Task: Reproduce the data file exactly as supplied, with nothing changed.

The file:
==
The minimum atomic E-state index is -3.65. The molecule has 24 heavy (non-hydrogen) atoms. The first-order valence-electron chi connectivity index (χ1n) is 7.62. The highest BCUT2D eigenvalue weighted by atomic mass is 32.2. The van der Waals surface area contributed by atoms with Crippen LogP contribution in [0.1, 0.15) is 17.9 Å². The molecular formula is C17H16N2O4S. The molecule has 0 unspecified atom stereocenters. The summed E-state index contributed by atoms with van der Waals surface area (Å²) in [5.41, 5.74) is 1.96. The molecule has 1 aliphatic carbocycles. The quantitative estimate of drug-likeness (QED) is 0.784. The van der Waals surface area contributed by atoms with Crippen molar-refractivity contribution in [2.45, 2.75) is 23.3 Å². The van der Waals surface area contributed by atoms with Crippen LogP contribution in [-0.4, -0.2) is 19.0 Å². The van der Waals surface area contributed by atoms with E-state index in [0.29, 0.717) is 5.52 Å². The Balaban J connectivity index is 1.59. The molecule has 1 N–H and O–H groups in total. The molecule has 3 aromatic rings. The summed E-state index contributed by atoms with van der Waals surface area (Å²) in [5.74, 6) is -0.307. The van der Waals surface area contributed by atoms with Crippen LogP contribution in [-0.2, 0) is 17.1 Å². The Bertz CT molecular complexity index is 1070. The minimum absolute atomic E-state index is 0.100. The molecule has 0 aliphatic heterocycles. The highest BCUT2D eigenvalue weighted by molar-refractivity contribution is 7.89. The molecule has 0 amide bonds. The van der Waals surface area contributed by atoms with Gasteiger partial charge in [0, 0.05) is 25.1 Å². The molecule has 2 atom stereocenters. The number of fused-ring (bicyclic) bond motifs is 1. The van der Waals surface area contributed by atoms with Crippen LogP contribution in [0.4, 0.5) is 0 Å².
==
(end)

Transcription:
The minimum atomic E-state index is -3.65. The molecule has 24 heavy (non-hydrogen) atoms. The first-order valence-electron chi connectivity index (χ1n) is 7.62. The highest BCUT2D eigenvalue weighted by atomic mass is 32.2. The van der Waals surface area contributed by atoms with Crippen LogP contribution in [0.1, 0.15) is 17.9 Å². The molecular formula is C17H16N2O4S. The molecule has 0 unspecified atom stereocenters. The summed E-state index contributed by atoms with van der Waals surface area (Å²) in [5.41, 5.74) is 1.96. The molecule has 1 aliphatic carbocycles. The quantitative estimate of drug-likeness (QED) is 0.784. The van der Waals surface area contributed by atoms with Crippen molar-refractivity contribution in [2.45, 2.75) is 23.3 Å². The van der Waals surface area contributed by atoms with Crippen LogP contribution in [-0.4, -0.2) is 19.0 Å². The van der Waals surface area contributed by atoms with E-state index in [0.29, 0.717) is 5.52 Å². The Balaban J connectivity index is 1.59. The molecule has 1 N–H and O–H groups in total. The molecule has 3 aromatic rings. The summed E-state index contributed by atoms with van der Waals surface area (Å²) in [5.74, 6) is -0.307. The van der Waals surface area contributed by atoms with Crippen LogP contribution in [-0.2, 0) is 17.1 Å². The Bertz CT molecular complexity index is 1070. The minimum absolute atomic E-state index is 0.100. The molecule has 0 aliphatic heterocycles. The highest BCUT2D eigenvalue weighted by molar-refractivity contribution is 7.89. The molecule has 0 amide bonds. The van der Waals surface area contributed by atoms with Gasteiger partial charge in [0, 0.05) is 25.1 Å². The molecule has 2 atom stereocenters. The number of fused-ring (bicyclic) bond motifs is 1. The van der Waals surface area contributed by atoms with Crippen LogP contribution in [0.4, 0.5) is 0 Å².